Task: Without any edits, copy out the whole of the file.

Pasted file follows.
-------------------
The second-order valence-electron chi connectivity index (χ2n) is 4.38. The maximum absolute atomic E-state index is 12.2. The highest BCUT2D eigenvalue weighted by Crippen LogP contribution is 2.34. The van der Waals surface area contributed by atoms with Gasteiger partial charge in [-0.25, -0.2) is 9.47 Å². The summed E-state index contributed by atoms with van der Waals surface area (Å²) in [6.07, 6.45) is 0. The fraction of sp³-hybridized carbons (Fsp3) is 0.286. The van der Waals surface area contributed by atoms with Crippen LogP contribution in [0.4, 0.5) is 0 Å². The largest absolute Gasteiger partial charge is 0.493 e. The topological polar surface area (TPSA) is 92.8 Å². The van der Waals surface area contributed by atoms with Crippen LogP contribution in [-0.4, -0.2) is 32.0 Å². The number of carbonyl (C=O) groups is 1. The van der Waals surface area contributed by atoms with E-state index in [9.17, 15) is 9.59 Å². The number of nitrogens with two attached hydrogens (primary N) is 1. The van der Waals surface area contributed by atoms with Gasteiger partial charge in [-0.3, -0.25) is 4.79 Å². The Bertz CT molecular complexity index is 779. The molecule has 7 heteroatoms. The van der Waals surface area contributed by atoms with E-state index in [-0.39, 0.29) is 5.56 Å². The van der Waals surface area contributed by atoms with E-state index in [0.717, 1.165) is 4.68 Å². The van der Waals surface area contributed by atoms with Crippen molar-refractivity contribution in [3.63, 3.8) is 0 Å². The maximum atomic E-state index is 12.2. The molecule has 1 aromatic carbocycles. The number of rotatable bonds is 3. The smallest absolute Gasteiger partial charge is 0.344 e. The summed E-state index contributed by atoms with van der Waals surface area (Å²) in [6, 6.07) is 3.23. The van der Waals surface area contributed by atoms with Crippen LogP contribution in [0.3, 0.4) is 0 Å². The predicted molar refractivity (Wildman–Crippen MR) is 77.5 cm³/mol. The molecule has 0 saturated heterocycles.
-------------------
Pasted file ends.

The second-order valence-electron chi connectivity index (χ2n) is 4.38. The maximum absolute atomic E-state index is 12.2. The highest BCUT2D eigenvalue weighted by Crippen LogP contribution is 2.34. The van der Waals surface area contributed by atoms with Gasteiger partial charge in [-0.25, -0.2) is 9.47 Å². The summed E-state index contributed by atoms with van der Waals surface area (Å²) in [6.07, 6.45) is 0. The fraction of sp³-hybridized carbons (Fsp3) is 0.286. The van der Waals surface area contributed by atoms with Crippen LogP contribution in [0.4, 0.5) is 0 Å². The largest absolute Gasteiger partial charge is 0.493 e. The topological polar surface area (TPSA) is 92.8 Å². The van der Waals surface area contributed by atoms with Crippen LogP contribution in [-0.4, -0.2) is 32.0 Å². The number of carbonyl (C=O) groups is 1. The van der Waals surface area contributed by atoms with E-state index in [9.17, 15) is 9.59 Å². The number of nitrogens with two attached hydrogens (primary N) is 1. The van der Waals surface area contributed by atoms with Gasteiger partial charge in [-0.3, -0.25) is 4.79 Å². The Bertz CT molecular complexity index is 779. The molecule has 7 heteroatoms. The van der Waals surface area contributed by atoms with E-state index in [-0.39, 0.29) is 5.56 Å². The van der Waals surface area contributed by atoms with E-state index in [0.717, 1.165) is 4.68 Å². The van der Waals surface area contributed by atoms with Crippen molar-refractivity contribution in [3.63, 3.8) is 0 Å². The maximum atomic E-state index is 12.2. The molecule has 1 aromatic carbocycles. The number of rotatable bonds is 3. The smallest absolute Gasteiger partial charge is 0.344 e. The summed E-state index contributed by atoms with van der Waals surface area (Å²) in [6, 6.07) is 3.23. The van der Waals surface area contributed by atoms with Crippen LogP contribution in [0.3, 0.4) is 0 Å². The predicted molar refractivity (Wildman–Crippen MR) is 77.5 cm³/mol. The molecule has 0 saturated heterocycles.